Well, now the shoe is on the other foot. The gas-town free market strategy has been a total failure. Despite the loud yelps coming from that quarter, there really aren’t that many yuppies in the area. The census shows that in 1996 there were only 75 owner-occupied dwellings, only 4% of all the dwellings in the gastown zoning area. Of course, the giant condos at Cordova and Carrall were built after the census, but they haven’t sold that well, and half of what has sold is occupied by renters.

The real sites of gentrification are in Strathcona and the mega-projects along Main and Pender Sts.

  So much for the free market doing the job of gentrifying the neighbourhood.

  The new gaspoid strategy is to exalt heritage uber alles. Even as they continue to demand that income and resources to poor people in the Down-town Eastside be cut back, they have the gall to demand subsidies for themselves. The gaspoid whine is that city planners never listen to them. ‘Poor us’, they drone on to anyone who will listen. Their new refrain is: ‘We’re so hard done by because city staff only care about social housing and not heritage’. (BUT the Gastown Historic Area Planning Committee (GHAPC) and the Gastown Business Improvement Society are both officially city-sanctioned and city-funded organizations…)

  While actively opposing government support for social housing, the gastown property-owning and business elite want the same subsidies to pay for tax-breaks and renovation funds for heritage buil-dings. In other words, they want government sup-port for private businesses, especially developers. Wouldn’t that be a plum!

  Just think:  You too could purchase a $350,000 condo on Water or Alexander or Powell that has been tastefully renovated with the help of government subsidies and tax-breaks. And what about  those people living in two-bit, rinky-dink, badly heated, badly-maintained hotel rooms, if they’re lucky to even have a place at all? Well, if you’re living in that government-subsidized condo, just remember what Alfred E Newman used to say: What, me worry?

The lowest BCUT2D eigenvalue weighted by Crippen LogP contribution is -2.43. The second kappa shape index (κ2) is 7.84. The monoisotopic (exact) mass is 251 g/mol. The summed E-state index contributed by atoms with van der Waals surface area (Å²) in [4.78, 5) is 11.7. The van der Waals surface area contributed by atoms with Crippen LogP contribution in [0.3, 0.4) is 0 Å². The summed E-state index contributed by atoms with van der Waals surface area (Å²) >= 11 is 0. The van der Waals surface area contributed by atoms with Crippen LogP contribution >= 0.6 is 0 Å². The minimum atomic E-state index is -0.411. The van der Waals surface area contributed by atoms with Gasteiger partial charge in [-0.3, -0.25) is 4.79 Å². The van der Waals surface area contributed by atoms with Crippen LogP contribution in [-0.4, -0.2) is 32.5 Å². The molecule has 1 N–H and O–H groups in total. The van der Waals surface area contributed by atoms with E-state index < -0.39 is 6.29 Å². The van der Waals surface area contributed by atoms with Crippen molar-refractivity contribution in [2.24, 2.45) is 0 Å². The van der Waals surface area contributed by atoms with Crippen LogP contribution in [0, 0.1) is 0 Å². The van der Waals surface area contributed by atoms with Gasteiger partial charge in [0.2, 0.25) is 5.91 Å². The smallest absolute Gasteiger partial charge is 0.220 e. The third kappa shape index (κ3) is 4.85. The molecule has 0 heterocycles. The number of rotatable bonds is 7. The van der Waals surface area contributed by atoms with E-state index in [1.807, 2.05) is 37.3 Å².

We’re going to be hearing a lot from these whiners in the near-future as the City gears up to pass the Gastown Heritage Management Plan. Of course, there’s only about 10 people who actually make all that noise but their strategy of defining the issue of heritage as a trade off for social housing -as an either-or issue- has some powerful allies at City Hall. Hmm, maybe the bad old NPA in the sixties were actually on to something when they figured they would bulldoze gastown.

EA Boyd



  The Attorney-General announced that rice wine will be put into liquor stores as of December 1. He also said that regulation of the sale of rubbing alcohol and aftershave will be tightened up.

  I want to thank everyone who was part of the community’s efforts to deal with rice wine. This includes Carnegie, Neighbourhood Helpers Project, the Neighbourhood Safety Office, the gang at the Dodson hotel , DERA, the Vancouver Police – especially Dave Dixon and Ken Frail -   the Police Board, the Mayor and City Council, City planners and social planners, Jenny Kwan, Libby Davies, and a whole bunch of individuals whose names I don’t know but who helped out at different times and who came out to confront the people who were making their living off other people’s problems.

  I especially want to thank Grace Edge and Fred Arrance, whose writings inspired us, and Margaret Prevost and Tom Laviolette, whose energy and ideas kept us going.

  To everyone in the Downtown Eastside and around the city who gave us your support, this is your victory.

  There are some groups that get a pointed no thanks for doing a big, fat nothing about rice wine. They include the Gastown Homeowners Association, the Gastown Safety Society, the Gastown Business Improvement Society, the Gastown Merchants Association and the Chinatown Merchants Association, all groups that are supposedly very concerned with the quality of life in the neighbourhood. We hope to get just as much support from you next time, too.

Jeff Sommers

Disability Issues in D.E.S.

Culture and Recreation in Action

  Programs of a cultural and recreational nature are not only healthy alternatives to the negative influences of the street -drugs, violence and crime - they are also an appropriate and effective means of physical and spiritual healing for Aboriginal people with disabilities, and for those Aboriginal people who are at risk of becoming disabled.

  The W.A.N.D. Cultural Development Society organized a cultural awareness trip to Lillooet recently. Many thanks to Jenny Kwan and her staff for making this trip possible. Five Native Elders were a part of the trip. The elders included Oliver Munro, Norman Mark, Les Nelson, and Charlie Shiel. It was fortunate that all were able to leave the city for a whole week. We camped on the mountain in search of deer for food. We were able to use the deer hide for a drum.